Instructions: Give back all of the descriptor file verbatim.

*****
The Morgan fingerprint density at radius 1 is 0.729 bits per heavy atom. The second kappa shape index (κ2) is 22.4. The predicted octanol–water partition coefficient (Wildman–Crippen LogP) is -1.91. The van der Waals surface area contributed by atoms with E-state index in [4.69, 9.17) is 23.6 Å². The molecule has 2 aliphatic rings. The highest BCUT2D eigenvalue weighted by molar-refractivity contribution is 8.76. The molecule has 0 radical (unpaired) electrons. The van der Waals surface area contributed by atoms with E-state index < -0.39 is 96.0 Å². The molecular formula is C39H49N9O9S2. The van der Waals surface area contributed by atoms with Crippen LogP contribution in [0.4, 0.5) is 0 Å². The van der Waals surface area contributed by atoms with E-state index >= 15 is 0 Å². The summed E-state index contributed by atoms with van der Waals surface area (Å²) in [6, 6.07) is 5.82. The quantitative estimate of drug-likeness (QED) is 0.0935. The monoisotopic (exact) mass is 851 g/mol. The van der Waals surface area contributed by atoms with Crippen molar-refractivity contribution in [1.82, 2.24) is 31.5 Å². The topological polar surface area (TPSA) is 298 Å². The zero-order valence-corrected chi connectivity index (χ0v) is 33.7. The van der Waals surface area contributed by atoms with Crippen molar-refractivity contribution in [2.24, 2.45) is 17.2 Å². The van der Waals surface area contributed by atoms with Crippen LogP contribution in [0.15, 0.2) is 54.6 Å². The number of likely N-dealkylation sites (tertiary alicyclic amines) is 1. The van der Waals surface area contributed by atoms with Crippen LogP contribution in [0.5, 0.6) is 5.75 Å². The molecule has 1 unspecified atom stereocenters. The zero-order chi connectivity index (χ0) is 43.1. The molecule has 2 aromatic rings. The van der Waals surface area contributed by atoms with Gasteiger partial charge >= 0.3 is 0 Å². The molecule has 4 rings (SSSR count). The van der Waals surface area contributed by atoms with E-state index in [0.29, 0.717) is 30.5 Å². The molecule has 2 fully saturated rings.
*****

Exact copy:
The Morgan fingerprint density at radius 1 is 0.729 bits per heavy atom. The second kappa shape index (κ2) is 22.4. The predicted octanol–water partition coefficient (Wildman–Crippen LogP) is -1.91. The van der Waals surface area contributed by atoms with E-state index in [4.69, 9.17) is 23.6 Å². The molecule has 2 aliphatic rings. The highest BCUT2D eigenvalue weighted by molar-refractivity contribution is 8.76. The molecule has 0 radical (unpaired) electrons. The van der Waals surface area contributed by atoms with E-state index < -0.39 is 96.0 Å². The molecular formula is C39H49N9O9S2. The van der Waals surface area contributed by atoms with Crippen LogP contribution in [0.4, 0.5) is 0 Å². The van der Waals surface area contributed by atoms with E-state index >= 15 is 0 Å². The summed E-state index contributed by atoms with van der Waals surface area (Å²) in [6, 6.07) is 5.82. The quantitative estimate of drug-likeness (QED) is 0.0935. The monoisotopic (exact) mass is 851 g/mol. The van der Waals surface area contributed by atoms with Crippen molar-refractivity contribution in [1.82, 2.24) is 31.5 Å². The topological polar surface area (TPSA) is 298 Å². The zero-order valence-corrected chi connectivity index (χ0v) is 33.7. The van der Waals surface area contributed by atoms with Crippen molar-refractivity contribution in [2.24, 2.45) is 17.2 Å². The van der Waals surface area contributed by atoms with Crippen LogP contribution in [0.15, 0.2) is 54.6 Å². The number of likely N-dealkylation sites (tertiary alicyclic amines) is 1. The van der Waals surface area contributed by atoms with Crippen LogP contribution in [0.5, 0.6) is 5.75 Å². The molecule has 1 unspecified atom stereocenters. The zero-order chi connectivity index (χ0) is 43.1. The molecule has 2 aromatic rings. The van der Waals surface area contributed by atoms with Gasteiger partial charge >= 0.3 is 0 Å². The molecule has 4 rings (SSSR count). The van der Waals surface area contributed by atoms with E-state index in [0.29, 0.717) is 30.5 Å². The molecule has 2 fully saturated rings.